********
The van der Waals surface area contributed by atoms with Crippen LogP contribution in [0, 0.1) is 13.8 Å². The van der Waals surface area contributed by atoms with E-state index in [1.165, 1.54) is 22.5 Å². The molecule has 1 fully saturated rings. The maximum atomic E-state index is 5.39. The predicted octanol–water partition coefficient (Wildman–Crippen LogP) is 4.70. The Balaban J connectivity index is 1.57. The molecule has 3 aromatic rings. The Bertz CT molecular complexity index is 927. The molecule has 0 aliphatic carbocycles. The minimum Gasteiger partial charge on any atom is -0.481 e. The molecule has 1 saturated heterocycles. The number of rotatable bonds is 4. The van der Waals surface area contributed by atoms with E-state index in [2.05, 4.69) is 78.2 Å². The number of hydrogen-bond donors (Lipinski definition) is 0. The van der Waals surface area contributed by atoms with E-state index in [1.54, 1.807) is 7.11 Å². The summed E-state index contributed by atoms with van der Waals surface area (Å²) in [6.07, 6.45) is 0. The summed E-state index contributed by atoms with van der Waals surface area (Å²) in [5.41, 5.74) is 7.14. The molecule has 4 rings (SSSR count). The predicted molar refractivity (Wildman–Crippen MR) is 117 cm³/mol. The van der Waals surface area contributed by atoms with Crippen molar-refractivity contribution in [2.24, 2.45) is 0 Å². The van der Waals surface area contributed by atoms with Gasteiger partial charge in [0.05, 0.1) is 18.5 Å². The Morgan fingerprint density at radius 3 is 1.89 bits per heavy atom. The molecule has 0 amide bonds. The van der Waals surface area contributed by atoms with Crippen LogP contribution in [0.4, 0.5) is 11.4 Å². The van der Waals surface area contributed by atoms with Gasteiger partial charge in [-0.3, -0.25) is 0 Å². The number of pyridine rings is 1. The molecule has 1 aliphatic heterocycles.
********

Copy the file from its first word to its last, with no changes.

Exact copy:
The van der Waals surface area contributed by atoms with Crippen LogP contribution in [0, 0.1) is 13.8 Å². The van der Waals surface area contributed by atoms with E-state index in [1.165, 1.54) is 22.5 Å². The molecule has 1 fully saturated rings. The maximum atomic E-state index is 5.39. The predicted octanol–water partition coefficient (Wildman–Crippen LogP) is 4.70. The Balaban J connectivity index is 1.57. The molecule has 3 aromatic rings. The Bertz CT molecular complexity index is 927. The molecule has 0 aliphatic carbocycles. The minimum Gasteiger partial charge on any atom is -0.481 e. The molecule has 1 saturated heterocycles. The number of rotatable bonds is 4. The van der Waals surface area contributed by atoms with E-state index in [2.05, 4.69) is 78.2 Å². The number of hydrogen-bond donors (Lipinski definition) is 0. The van der Waals surface area contributed by atoms with E-state index in [1.54, 1.807) is 7.11 Å². The summed E-state index contributed by atoms with van der Waals surface area (Å²) in [6.07, 6.45) is 0. The summed E-state index contributed by atoms with van der Waals surface area (Å²) in [5.41, 5.74) is 7.14. The molecule has 4 rings (SSSR count). The predicted molar refractivity (Wildman–Crippen MR) is 117 cm³/mol. The van der Waals surface area contributed by atoms with Crippen molar-refractivity contribution in [2.24, 2.45) is 0 Å². The van der Waals surface area contributed by atoms with Gasteiger partial charge in [0.05, 0.1) is 18.5 Å². The Morgan fingerprint density at radius 3 is 1.89 bits per heavy atom. The molecule has 0 amide bonds. The van der Waals surface area contributed by atoms with Crippen LogP contribution in [0.4, 0.5) is 11.4 Å². The van der Waals surface area contributed by atoms with Gasteiger partial charge in [-0.3, -0.25) is 0 Å². The number of pyridine rings is 1. The molecule has 1 aliphatic heterocycles.